Item #3 – Exercise.  If you have been reading my blog, you will know that I have started running.  I had a rocky start, but I’m back at it.  Since it’s starting to get colder (and windy) out, I have been running inside – this has been great!  The track is cushy and there are no weather elements to deal with.  This has allowed me to get up to a 30 minute stretch, running 3 minutes and walking 2 minutes.  That is progress for me!  Hopefully, next week I will be doing the 4 min/1 min combo.  I have also been swimming two mornings a week – I’m helping a friend of mine train for a sprint triathlon.  We are up to 1000 meters per swim.  This new exercise routine  is definitely contributing to my narcolepsy at night – the swimming days seem to be the worst (it’s hell getting old!).

Well, that’s what I’ve been up to!  I have missed blogging (it can be very cathartic) and will try to do better.

In The Blink of an Eye

Yesterday, I posted something about my life getting on my nerves.  And, you know what?  It’s not really that bad – it could be a lot worse.  After posting my rant, I started thinking about an email I received about a week ago and began to feel self-indulgent and ridiculous.

The email informed me that a co-worker from my old place of employment had experienced a tragedy.  He was the catcher during a baseball game – during a play at home, the runner collided with him in such a way that the impact fractured his spinal cord.  This happened on July 1st and he is still in the hospital as of today.  He is on a vent, has a trach, and a feeding tube.  Due to the event, he also started having heart problems so the doctors had to implant a temporary pacemaker.  You can read his story on his blog – Rick’s Recovery.

Rick is one of those rare employees that goes above and beyond the call of duty.  While I worked at Symetra, he was definitely the go-to guy and you could always rely on him to find a solution to your quandary.  I’m sure that he is sorely missed right now.  It’s said that everyone is replaceable – I don’t subscribe to that notion.  There are those that are really, really hard to replace and I believe that Rick is one of those exceptions.

Also, as you know, we’ve joined a CSA this summer – by the way, the fresh veggies have been AWESOME.  The owners of the CSA send us a weekly email which lets us know what to expect in our share and identifies uncommon vegetables.  Well, in the email from last week, they shared with us that one of their friends from Seldom Seen Farm was struck by lightning while working in the field picking onions.  This 28-yr-old woman (with a husband and small child) has been placed  in a medically induced coma, but is breathing on her own which is good news.  I’m sure she woke up that morning thinking it was going to be a normal day.

Both of these stories just reminded me (again) that life can change literally in the blink of an eye.  It’s so cliché to say, but it’s true.  Why do I have to read these tales to snap me out of “it’s all about me” bubble?  I can really get on my own nerves!! 

As part of my “What If” endeavor, I’ve got to start working harder on thinking in a new way.  Life is too short and shouldn’t be taken for granted.  Like anything else, it takes commitment and practice, right?  Today, is the beginning (again!).

Wish me luck..

Painting the Town (part of the ‘What If?’ project)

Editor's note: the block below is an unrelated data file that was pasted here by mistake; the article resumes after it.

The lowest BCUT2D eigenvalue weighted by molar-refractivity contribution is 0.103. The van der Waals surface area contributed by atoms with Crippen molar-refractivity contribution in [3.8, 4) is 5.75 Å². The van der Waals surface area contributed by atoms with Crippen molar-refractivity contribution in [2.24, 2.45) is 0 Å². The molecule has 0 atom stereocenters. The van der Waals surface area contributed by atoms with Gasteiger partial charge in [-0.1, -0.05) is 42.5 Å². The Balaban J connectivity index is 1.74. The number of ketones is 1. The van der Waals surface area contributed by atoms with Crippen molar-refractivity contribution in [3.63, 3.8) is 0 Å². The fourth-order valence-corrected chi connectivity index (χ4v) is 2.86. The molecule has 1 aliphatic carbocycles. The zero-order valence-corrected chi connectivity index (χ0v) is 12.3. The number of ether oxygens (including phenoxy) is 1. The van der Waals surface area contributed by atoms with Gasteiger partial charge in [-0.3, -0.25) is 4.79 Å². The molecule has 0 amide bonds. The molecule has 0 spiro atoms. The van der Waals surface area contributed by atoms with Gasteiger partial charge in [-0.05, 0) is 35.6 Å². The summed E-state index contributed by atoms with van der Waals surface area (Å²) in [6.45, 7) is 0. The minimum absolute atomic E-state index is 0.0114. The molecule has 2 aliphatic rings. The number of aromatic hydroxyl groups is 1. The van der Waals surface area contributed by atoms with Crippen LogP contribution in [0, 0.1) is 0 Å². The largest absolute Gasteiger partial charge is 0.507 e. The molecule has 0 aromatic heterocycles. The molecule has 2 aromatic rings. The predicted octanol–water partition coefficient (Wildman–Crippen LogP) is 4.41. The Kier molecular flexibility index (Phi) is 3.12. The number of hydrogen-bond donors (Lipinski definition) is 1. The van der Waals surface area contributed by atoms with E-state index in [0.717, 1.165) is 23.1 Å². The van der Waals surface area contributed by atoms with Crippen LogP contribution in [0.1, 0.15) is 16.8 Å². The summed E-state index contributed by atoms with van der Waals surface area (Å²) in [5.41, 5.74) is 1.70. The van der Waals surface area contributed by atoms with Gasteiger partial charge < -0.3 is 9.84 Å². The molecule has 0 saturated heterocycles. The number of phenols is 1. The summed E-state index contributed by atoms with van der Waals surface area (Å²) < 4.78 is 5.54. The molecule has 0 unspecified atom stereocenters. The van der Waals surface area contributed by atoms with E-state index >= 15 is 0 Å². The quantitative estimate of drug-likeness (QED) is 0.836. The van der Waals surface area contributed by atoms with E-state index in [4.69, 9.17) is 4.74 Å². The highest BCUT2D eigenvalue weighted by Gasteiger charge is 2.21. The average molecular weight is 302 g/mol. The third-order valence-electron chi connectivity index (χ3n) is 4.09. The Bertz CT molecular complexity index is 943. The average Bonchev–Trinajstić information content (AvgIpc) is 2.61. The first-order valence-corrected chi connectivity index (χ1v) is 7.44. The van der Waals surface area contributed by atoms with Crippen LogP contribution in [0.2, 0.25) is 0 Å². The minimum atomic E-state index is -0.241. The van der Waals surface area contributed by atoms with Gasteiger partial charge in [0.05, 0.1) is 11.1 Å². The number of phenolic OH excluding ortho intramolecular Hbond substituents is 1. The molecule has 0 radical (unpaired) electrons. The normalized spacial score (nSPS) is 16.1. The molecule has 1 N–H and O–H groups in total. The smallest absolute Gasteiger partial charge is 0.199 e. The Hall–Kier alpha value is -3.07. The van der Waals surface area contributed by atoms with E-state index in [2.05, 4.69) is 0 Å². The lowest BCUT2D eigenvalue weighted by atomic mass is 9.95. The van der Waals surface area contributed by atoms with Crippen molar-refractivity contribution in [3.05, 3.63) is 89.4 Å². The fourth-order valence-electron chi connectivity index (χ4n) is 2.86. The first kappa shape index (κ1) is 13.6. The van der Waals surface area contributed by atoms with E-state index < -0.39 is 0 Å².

Are you wondering how I am doing on my “What If?” endeavor?  Me, too!

Ummmm.  Damn!  It’s really  hard to change when you’re in your mid-40s!  Ugghhh! Falling into old patterns is like wearing your favorite old t-shirt – but, the shirt may be faded, tattered, permanently stained and outdated.  Just because something is comfortable, doesn’t make right (see pic to the left)!

I was going to start with baby steps, remember?  Whenever a project or problem would arise in either my personal life or professional life, I was to say to myself, “How can we make that work?” -or- “What can we do to solve this dilemma?” -or- “What can we do differently?”  . . . .  Have I been doing that on a regular basis?  Not exactly.  It has been a struggle to suppress my automatic response of “We can’t do that because it’s too expensive, too complicated; we’re too busy, there’s no time, yada, yada, blah, blah, blah. . . .”  

Hopefully, exercising the right side of my brain will eventually get me thinking in a different way (how long will this take?).

The Painting Project

As I mentioned before, I started taking painting classes in mid-March.  That surprised a lot of people because I’m a die-hard, left-brainer (for left & right brain inventory, click here).  I don’t go anywhere without my lists (and my calculator!).  Never having painted anything but my nails and interior walls, this seemed like the perfect thing to push me outside of the comfy zone.  

After 8 lessons, here are the results:

This is my first oil painting ever!  What do you think?  I think it looks like a 4th grade art project, but my family lies and tells me that it is really good (they want me to continue doing their laundry :)).  See the purplish/gray meandering thing on the left side of the picture?  Is it a river or a path?  Many have commented on the awesome path toward the mountains!  It is supposed to be a wintery river scene.  Oh well. . . . . 

Here is my second painting ever – it’s a still life instead of a landscape.  On the left side is the actual picture of the “still life”  and on the right is my artistic interpretation of the still life.  Before you comment, please note that it’s still a work in progress :).

I thought the still life would be easier, but it is NOT.  You have to worry about shadows and the direction of the “light source”, etc.  Ahhhhhhh!  This class is starting to get on my nerves a little bit because of the flashbacks to Mrs. Rose’s 8th grade art class  – it’s becoming too precise and rule-oriented (“my sun wasn’t artsy enough”, blah ,blah).  I want to do something without right & wrong answers (like street fighting! Okay, maybe not quite that but you get the picture, right?).  I wanted to do something that was less structured like a Jackson Pollock painting.  You know, where you just toss your paints on the canvas like a grown-up finger painting and then get to hang your painting in the Museum of Modern Art?!